Conserving Population Linkages for the Mojave Desert Tortoise (Gopherus agassizii)
Center for Spatial Studies
Conservation of Mojave Desert Tortoises is founded on a set of tortoise conservation areas (TCAs) established across the range of the species. Limitations of the existing reserve design and increasing development pressures on the intervening habitat matrix underscore the need to conserve linkages between existing TCAs. We modeled linkages between TCAs using least-cost corridors based on an underlying model of suitable tortoise habitat. Results indicate that TCAs contain 55% of total historic habitat (45,340 km2). A minimum linkage network would contain 16,282 km2 of habitat (20% historic). This combined area of 61,622 km2 represents an initial framework to develop a conservation network for the species, taking into account large areas of existing high-intensity human uses such as military operations and off-highway-vehicle recreation. Models that assume more permeable habitat to tortoise connectivity reveal much broader linkages, but approximately 700 km2 of habitat within the minimum linkages are already at risk of permanent habitat loss through solar energy development. Additional conservation of occupied habitat adjacent to the minimum linkages and existing TCAs would provide security against edge effects and population declines within conservation areas, especially given limitations in existing reserve architecture. Application of these linkage models will require refinement at the local level, and questions remain about the ultimate ability of a conservation network based on these models to support viable tortoise populations and accommodate climate change. Nevertheless, conservation decisions cannot be delayed while awaiting final answers to all relevant questions. In areas proposed for permanent habitat conversion, critical linkages may be severed before they are protected.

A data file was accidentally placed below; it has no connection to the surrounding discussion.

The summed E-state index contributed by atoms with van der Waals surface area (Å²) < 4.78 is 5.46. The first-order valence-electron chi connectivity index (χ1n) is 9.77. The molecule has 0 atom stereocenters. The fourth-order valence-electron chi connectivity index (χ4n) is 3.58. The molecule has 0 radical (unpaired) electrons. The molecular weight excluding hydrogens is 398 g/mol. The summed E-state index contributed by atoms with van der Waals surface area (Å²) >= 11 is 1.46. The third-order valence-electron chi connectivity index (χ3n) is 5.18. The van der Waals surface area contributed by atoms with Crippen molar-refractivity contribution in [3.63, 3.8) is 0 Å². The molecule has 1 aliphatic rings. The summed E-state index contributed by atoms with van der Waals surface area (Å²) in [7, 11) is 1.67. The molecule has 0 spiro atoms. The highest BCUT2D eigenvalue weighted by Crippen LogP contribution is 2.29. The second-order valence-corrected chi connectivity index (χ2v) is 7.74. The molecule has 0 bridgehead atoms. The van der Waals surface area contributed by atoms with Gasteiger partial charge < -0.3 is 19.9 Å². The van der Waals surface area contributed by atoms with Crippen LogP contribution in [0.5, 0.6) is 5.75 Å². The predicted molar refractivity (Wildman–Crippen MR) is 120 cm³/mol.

Herpetological Conservation and Biology
Digital Object Identifier (DOI)
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